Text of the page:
The latest Saturday movie review wraps up a trilogy. Will there be a Terminator 4? Well, probably, yes. Should there be?

Cast, Crew, and Other Info

Arnold Schwarzenegger as the T-101
Nick Stahl

as John Connors
Claire Danes as Kate Brewster
Kristanna Loken as the T-

Screenplay by John D. Brancato and Michael Ferris, who share story credit with Tedi

Directed by Jonathan Mostow

Complete information is available from the IMDB.

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Past movie reviews can be found on this extraordinarily out of date page.


Judgement Day wasn’t

stopped, but merely postponed. John Connor is once again hunted by a new Terminator,

and protected by the T-101. Why Skynet isn’t sending all their Terminators back to the

same time as the original to improve the odds is beyond me.

High Point

Actually having the guts to end it that way. Granted, it’s the easiest way to leave

room for another sequel, it’s still not the kind of tone and attitude you get from a

typical Hollywood action flick.

Low Point

The extended banality before

the ending. The TX just made too many bad decisions, starting with killing the cat’s

owner, and continuing with morphing out of camoflage well before the target is anywhere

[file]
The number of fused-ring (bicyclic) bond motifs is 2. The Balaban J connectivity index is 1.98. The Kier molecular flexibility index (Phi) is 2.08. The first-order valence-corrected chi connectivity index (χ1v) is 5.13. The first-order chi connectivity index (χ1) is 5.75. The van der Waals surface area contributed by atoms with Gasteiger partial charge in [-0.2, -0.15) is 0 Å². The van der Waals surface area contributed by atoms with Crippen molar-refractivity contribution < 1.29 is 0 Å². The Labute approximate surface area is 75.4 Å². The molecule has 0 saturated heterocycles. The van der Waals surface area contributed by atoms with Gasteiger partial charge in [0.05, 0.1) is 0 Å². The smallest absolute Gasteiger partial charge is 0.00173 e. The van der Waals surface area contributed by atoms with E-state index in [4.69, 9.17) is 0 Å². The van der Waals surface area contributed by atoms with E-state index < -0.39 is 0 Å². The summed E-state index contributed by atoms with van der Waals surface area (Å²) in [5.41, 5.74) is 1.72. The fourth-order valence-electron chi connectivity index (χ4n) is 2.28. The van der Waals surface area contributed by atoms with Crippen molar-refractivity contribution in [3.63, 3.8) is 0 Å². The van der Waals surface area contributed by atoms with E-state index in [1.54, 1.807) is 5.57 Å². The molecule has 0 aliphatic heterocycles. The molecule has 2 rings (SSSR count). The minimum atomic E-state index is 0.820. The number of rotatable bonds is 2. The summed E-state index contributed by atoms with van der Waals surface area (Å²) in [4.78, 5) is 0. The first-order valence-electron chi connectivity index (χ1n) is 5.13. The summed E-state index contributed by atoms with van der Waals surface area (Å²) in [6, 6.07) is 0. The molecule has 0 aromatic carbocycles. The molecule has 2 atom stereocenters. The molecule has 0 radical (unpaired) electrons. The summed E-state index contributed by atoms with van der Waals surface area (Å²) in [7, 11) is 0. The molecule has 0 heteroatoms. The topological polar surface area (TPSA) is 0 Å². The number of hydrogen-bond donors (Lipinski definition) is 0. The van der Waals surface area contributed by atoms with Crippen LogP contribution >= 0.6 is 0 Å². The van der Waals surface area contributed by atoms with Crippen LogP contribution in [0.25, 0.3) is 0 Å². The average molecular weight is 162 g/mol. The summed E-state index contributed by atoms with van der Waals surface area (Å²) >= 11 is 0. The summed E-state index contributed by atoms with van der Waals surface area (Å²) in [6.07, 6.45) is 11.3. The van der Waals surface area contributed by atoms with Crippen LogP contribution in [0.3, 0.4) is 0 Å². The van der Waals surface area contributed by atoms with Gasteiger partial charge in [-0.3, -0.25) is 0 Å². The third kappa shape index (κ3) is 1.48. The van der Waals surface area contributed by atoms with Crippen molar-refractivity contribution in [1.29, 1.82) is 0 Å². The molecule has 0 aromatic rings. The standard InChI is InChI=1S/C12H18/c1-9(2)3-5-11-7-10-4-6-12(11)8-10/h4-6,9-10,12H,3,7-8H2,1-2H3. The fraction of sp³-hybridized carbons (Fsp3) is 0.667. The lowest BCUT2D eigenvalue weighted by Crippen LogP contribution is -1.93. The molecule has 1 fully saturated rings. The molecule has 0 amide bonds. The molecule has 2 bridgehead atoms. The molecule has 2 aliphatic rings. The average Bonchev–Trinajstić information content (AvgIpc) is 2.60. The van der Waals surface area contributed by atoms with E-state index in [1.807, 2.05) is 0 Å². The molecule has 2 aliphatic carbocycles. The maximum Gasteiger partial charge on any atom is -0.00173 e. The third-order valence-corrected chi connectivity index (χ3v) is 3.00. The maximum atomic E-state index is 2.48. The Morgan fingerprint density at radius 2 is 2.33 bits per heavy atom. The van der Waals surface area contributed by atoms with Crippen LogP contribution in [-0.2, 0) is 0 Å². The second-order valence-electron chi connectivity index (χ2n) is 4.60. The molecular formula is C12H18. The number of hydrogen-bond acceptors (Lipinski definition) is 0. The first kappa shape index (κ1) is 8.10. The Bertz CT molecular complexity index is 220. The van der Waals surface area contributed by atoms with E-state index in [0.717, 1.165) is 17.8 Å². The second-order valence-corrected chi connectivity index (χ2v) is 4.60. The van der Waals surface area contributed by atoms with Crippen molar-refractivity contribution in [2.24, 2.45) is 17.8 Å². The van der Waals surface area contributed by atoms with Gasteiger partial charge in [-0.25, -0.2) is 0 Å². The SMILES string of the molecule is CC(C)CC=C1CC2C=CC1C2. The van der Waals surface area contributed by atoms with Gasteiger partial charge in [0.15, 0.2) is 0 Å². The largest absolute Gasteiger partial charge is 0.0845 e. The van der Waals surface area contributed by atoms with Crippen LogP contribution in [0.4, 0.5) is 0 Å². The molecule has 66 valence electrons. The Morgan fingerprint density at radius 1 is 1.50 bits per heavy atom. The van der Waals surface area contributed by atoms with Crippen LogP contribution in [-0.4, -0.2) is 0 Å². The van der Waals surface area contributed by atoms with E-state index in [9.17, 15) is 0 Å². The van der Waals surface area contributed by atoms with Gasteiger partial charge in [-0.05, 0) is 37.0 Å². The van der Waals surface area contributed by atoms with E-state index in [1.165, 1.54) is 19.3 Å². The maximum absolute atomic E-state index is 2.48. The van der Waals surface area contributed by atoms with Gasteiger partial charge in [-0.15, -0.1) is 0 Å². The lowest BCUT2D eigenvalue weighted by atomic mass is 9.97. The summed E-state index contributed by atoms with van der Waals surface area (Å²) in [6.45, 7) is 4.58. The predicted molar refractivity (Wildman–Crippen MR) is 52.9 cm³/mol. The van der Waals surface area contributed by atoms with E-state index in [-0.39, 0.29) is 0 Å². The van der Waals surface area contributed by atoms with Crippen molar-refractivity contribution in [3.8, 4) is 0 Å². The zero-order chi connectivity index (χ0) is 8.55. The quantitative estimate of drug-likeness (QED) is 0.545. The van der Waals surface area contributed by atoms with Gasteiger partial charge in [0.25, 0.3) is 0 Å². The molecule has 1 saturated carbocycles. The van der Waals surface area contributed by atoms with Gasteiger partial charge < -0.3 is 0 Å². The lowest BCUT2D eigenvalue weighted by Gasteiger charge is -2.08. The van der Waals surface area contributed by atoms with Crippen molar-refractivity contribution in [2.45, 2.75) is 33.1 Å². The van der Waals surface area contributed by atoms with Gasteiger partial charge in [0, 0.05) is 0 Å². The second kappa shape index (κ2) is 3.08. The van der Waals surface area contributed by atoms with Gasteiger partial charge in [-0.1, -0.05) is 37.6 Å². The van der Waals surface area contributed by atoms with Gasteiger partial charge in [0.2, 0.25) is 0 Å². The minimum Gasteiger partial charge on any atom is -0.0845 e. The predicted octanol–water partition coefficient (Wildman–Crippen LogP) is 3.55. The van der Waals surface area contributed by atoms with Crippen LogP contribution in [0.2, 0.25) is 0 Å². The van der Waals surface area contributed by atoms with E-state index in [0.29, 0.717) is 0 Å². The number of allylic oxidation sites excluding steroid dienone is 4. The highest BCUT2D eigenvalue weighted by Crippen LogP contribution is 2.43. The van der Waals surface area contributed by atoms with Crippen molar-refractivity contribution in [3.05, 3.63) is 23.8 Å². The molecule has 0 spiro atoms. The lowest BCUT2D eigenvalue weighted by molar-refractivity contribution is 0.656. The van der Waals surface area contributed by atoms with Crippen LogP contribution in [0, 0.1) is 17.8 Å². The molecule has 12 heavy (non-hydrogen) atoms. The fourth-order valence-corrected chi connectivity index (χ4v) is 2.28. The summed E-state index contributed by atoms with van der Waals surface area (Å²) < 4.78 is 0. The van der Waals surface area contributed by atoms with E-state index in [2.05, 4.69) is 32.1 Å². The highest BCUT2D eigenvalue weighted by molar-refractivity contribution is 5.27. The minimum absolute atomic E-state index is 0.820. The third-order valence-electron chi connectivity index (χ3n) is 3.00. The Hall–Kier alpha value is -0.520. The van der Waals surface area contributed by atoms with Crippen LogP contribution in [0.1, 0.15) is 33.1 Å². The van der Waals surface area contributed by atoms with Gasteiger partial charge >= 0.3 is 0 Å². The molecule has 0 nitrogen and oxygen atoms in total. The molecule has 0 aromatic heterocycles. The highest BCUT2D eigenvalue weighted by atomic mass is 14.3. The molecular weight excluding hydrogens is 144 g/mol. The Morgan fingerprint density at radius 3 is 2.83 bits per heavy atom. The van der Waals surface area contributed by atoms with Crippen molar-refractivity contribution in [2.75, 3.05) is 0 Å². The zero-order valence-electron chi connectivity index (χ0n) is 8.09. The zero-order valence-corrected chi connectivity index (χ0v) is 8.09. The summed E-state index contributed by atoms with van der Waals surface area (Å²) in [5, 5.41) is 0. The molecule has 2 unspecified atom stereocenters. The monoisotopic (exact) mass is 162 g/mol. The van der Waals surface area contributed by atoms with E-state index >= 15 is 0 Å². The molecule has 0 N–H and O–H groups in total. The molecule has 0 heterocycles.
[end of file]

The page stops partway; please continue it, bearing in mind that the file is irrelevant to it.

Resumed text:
close enough to be attacked. I see one mistake after another, and considering that I

find Final Fantasy Tactics to be the hardest game I’ve ever owned (including

the original Castlevania for the NES, Impossible Mission for the

Commodore 64, and the original Mega Man) because I’m such a lousy tactician,

the threat of the T-X just isn’t there.

The Scores


original can you get in part three of a series? It’s hard; if you try to get

really original, you’re probably going to have to stray far enough from the original

movie that you’re not really making the same type of film anymore. (For reference,

watch Alien 3.) We’ve got an attempt to drag out a series that worked with an

artistically vague and open ending, with typical Hollywood action tripe filling the hour

and twenty minutes between the effective opening monologue and gutsy conclusion. I give

it 3 out of 6.

The effects were admittedly great. They

are, in fact, the only truly remarkable part of the movie. I give it 6 out of 6.

The story was weak. They wrote just enough of a plot to string the action sequences together. I give it 3 out of 6.

The acting was limited by how little the script gave people to work with. The only growth we saw was when John Connor regrew the backbone he grew in the first sequel, and lost at some time between the movies. Reusing a character growth arc isn’t the best way to set your sequel apart from those that came before. I give it 4 out of 6.

The emotional response got off to a good start with the monologue about the nightmares and life choices, only to have that foundation rapidly eroded by inflatable breasts and Elton John sunglasses. The formulaic action did nothing to boost things before the surprising upturn when the true nature of the ending was revealed.
I give it 3 out of 6.

The production went back to Hollywood formula, without even recycling the established blue filtering for night scenes that works so well when you’re looking at robots. I give it 3 out of 6.

Overall, this is a movie that should be reserved for those who enjoyed the first two, but didn’t enjoy them enough to be bothered by a loss of quality. I give it 3 out of 6.

In total, Terminator 3: Rise of the Machines receives 25 out of 42.